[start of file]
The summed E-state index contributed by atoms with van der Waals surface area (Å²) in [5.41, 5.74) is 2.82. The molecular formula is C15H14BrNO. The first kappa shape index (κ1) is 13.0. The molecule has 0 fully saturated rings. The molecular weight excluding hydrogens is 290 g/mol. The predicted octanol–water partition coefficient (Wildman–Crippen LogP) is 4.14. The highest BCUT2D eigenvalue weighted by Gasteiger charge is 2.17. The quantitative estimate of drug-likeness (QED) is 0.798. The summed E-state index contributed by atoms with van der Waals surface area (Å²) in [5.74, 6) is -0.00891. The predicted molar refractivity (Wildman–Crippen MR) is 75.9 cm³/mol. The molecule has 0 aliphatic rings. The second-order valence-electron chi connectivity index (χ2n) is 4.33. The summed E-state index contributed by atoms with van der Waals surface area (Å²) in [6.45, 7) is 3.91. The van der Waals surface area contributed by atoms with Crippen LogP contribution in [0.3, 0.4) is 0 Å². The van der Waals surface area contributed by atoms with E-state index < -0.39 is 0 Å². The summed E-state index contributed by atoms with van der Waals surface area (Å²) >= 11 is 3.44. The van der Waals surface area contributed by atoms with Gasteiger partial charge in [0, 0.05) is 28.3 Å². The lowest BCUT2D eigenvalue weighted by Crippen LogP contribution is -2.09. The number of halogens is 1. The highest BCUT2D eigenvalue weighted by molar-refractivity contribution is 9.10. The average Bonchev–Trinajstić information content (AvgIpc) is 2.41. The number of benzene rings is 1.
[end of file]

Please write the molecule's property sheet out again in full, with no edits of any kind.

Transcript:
The summed E-state index contributed by atoms with van der Waals surface area (Å²) in [5.41, 5.74) is 2.82. The molecular formula is C15H14BrNO. The first kappa shape index (κ1) is 13.0. The molecule has 0 fully saturated rings. The molecular weight excluding hydrogens is 290 g/mol. The predicted octanol–water partition coefficient (Wildman–Crippen LogP) is 4.14. The highest BCUT2D eigenvalue weighted by Gasteiger charge is 2.17. The quantitative estimate of drug-likeness (QED) is 0.798. The summed E-state index contributed by atoms with van der Waals surface area (Å²) in [5.74, 6) is -0.00891. The predicted molar refractivity (Wildman–Crippen MR) is 75.9 cm³/mol. The molecule has 0 aliphatic rings. The second-order valence-electron chi connectivity index (χ2n) is 4.33. The summed E-state index contributed by atoms with van der Waals surface area (Å²) in [6.45, 7) is 3.91. The van der Waals surface area contributed by atoms with Crippen LogP contribution in [0.3, 0.4) is 0 Å². The van der Waals surface area contributed by atoms with E-state index < -0.39 is 0 Å². The summed E-state index contributed by atoms with van der Waals surface area (Å²) >= 11 is 3.44. The van der Waals surface area contributed by atoms with Gasteiger partial charge in [0, 0.05) is 28.3 Å². The lowest BCUT2D eigenvalue weighted by Crippen LogP contribution is -2.09. The number of halogens is 1. The highest BCUT2D eigenvalue weighted by molar-refractivity contribution is 9.10. The average Bonchev–Trinajstić information content (AvgIpc) is 2.41. The number of benzene rings is 1.